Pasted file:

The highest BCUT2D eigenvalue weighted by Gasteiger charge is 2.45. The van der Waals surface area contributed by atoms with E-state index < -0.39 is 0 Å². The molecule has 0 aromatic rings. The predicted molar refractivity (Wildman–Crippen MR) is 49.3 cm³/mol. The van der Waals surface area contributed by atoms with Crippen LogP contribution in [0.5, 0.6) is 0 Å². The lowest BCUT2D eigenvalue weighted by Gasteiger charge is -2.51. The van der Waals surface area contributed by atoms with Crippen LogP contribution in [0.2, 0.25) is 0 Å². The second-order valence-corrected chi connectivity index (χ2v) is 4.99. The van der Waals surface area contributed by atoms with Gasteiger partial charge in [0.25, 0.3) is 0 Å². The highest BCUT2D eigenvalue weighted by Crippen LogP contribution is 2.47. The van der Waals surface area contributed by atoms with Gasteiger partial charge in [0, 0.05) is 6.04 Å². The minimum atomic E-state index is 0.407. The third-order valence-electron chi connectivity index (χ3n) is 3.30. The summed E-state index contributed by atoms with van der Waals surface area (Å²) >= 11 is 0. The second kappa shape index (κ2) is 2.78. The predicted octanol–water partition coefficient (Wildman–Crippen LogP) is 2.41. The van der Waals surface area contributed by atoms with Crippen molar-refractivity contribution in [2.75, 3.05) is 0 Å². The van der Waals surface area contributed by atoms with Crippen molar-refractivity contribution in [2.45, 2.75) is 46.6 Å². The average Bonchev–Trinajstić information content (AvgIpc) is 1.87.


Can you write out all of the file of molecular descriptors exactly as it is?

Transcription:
The highest BCUT2D eigenvalue weighted by Gasteiger charge is 2.45. The van der Waals surface area contributed by atoms with E-state index < -0.39 is 0 Å². The molecule has 0 aromatic rings. The predicted molar refractivity (Wildman–Crippen MR) is 49.3 cm³/mol. The van der Waals surface area contributed by atoms with Crippen LogP contribution in [0.5, 0.6) is 0 Å². The lowest BCUT2D eigenvalue weighted by Gasteiger charge is -2.51. The van der Waals surface area contributed by atoms with Crippen LogP contribution in [0.2, 0.25) is 0 Å². The second-order valence-corrected chi connectivity index (χ2v) is 4.99. The van der Waals surface area contributed by atoms with Gasteiger partial charge in [0.25, 0.3) is 0 Å². The highest BCUT2D eigenvalue weighted by Crippen LogP contribution is 2.47. The van der Waals surface area contributed by atoms with Gasteiger partial charge in [0, 0.05) is 6.04 Å². The minimum atomic E-state index is 0.407. The third-order valence-electron chi connectivity index (χ3n) is 3.30. The summed E-state index contributed by atoms with van der Waals surface area (Å²) >= 11 is 0. The second kappa shape index (κ2) is 2.78. The predicted octanol–water partition coefficient (Wildman–Crippen LogP) is 2.41. The van der Waals surface area contributed by atoms with Crippen molar-refractivity contribution in [2.75, 3.05) is 0 Å². The van der Waals surface area contributed by atoms with Crippen molar-refractivity contribution in [2.45, 2.75) is 46.6 Å². The average Bonchev–Trinajstić information content (AvgIpc) is 1.87.